Uploaded by professorzo on Feb 06, 2016
Surprise Ending: Discourse on the Method
Lorenzo Maurice Davis
February 1st, 2016
Perhaps there are no other philosophers and mathematicians that contributed to the development of the scientific method than that of Rene Descartes (1637). Indeed, it is generally accepted within the scientific community that “Descartes is the forerunner of deductive reasoning. Deductive logic can be defined as a process in which on test general propositions to arrive at specific results. The deductive tradition is often associated with the positivist or post positivist school of thought, which focuses on universal truths using a quantitative research approach. This paper attempts to analyze the reliability and validity of Rene Descartes surprise ending or conclusion about the nature of existence and of God.
In his Discourse on Methods, Descartes (2007) begins with the basic presumption of doubt amongst all phenomena that can be directly observed through the senses. Employing a rather metaphysical argument, Descartes reach a point of realization when he accepted his own thinking as proof of his existence. The philosopher constructed two fundamental principles: “I think, therefore I am.” These two principles inevitably came as a surprise in that while on the surface Descartes methods appear to be based entirely on a subjective experience, I can acknowledge that to some degree his propositions have universal application. The connection between thinking and existence is of such critical importance and relevance to Descartes proof of much grander phenomena: the ontology of God.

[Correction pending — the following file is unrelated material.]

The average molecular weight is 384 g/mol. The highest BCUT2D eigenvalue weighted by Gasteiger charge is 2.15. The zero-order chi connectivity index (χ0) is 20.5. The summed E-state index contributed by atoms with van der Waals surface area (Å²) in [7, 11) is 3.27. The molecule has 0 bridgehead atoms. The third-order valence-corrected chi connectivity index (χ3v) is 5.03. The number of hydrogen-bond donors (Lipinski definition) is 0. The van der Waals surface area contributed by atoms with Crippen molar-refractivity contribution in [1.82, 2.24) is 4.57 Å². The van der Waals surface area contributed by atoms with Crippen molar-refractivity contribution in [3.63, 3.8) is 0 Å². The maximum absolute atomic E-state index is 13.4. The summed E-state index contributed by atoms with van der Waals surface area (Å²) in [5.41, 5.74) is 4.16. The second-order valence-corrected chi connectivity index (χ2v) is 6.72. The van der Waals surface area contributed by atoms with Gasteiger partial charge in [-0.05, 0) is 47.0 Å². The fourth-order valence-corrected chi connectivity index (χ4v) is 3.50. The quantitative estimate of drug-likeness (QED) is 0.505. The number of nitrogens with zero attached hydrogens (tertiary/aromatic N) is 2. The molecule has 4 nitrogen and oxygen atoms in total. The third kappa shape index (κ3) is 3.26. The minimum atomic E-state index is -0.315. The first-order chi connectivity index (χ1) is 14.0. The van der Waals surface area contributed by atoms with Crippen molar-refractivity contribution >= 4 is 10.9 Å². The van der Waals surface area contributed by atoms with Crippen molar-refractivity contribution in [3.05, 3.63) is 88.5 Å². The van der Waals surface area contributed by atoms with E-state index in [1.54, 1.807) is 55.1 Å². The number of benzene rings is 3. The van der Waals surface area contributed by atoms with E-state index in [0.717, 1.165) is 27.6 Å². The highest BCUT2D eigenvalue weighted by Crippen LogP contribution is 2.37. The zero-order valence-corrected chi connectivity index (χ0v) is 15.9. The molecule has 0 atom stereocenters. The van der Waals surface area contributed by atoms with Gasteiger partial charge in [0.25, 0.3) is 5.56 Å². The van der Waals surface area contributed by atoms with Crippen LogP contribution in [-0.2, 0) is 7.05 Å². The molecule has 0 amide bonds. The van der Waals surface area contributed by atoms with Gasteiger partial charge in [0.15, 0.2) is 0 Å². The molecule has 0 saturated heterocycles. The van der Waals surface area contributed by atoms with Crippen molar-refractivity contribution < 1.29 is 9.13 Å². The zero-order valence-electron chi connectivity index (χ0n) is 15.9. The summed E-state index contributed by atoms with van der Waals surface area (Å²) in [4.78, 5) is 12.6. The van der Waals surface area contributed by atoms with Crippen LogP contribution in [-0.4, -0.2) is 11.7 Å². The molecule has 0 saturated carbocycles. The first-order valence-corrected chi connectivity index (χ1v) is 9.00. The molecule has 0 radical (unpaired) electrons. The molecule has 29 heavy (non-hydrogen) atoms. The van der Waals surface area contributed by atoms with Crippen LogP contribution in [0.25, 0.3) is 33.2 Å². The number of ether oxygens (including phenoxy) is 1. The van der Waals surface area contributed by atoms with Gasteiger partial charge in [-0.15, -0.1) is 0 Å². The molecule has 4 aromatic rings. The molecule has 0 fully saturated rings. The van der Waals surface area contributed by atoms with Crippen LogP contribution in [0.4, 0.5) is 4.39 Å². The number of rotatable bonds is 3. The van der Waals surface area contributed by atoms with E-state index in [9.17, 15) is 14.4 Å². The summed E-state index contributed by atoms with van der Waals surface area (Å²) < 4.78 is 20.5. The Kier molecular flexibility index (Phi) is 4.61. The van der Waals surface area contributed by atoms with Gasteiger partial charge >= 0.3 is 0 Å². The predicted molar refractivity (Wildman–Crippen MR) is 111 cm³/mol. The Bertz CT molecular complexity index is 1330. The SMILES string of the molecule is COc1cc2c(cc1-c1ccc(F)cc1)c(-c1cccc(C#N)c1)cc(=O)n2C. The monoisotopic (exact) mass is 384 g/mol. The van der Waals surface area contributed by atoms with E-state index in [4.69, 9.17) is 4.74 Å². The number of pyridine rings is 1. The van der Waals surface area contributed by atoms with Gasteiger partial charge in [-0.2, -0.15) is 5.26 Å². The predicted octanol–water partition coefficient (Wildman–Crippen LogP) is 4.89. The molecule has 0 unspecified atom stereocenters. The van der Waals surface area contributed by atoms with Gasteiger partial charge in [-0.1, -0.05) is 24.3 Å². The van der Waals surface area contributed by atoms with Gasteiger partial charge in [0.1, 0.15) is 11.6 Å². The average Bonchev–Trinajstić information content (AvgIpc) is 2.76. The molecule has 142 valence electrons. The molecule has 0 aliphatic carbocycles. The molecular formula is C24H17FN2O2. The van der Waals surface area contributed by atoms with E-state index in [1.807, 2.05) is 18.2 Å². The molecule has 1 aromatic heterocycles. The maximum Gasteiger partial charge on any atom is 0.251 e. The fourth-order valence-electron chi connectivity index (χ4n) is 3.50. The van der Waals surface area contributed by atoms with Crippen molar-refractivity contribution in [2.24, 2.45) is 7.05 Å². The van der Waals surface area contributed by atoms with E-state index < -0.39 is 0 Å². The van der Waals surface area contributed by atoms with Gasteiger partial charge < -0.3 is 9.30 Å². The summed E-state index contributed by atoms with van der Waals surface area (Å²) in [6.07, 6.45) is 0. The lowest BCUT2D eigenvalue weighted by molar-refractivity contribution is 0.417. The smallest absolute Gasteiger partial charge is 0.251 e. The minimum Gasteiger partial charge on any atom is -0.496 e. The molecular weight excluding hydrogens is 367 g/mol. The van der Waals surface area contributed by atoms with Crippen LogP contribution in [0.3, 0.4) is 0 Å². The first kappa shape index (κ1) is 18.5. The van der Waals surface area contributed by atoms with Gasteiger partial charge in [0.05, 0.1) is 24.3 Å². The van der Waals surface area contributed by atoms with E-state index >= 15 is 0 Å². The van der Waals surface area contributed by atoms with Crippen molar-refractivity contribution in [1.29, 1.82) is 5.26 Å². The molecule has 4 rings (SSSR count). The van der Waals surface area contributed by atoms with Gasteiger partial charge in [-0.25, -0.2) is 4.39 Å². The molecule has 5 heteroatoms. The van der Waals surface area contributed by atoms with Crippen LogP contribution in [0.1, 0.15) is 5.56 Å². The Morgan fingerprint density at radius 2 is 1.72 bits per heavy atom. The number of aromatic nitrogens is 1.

Descartes essentially uses the analogy of geometry as his proof for the existence of God; thus, just like a geometrical triangle has three parts to complete its whole; man is alive because God created him to be. Believing in the idea of an imperfect, infinite being is the grandeur proof regarding the ontology of God. Descartes process of thought serves as a basis for universal and quantifiable arguments, and I find his propositions highly convincing.
The surprise ending of Descartes discourse on methods inevitably leaves no doubt in my mind regarding the existence of God: after all, this notable philosopher incorporated the mathematical language of science to prove the nature of existence upon which some skeptics would still contend that Descartes arguments were situated upon relativistic grounds. Nevertheless, we cannot forget the anecdotal experiences and reports from individuals who were fortunate enough to receive direct revelation from the gods that they profess to worship; such personal accounts can spark a revolutionary...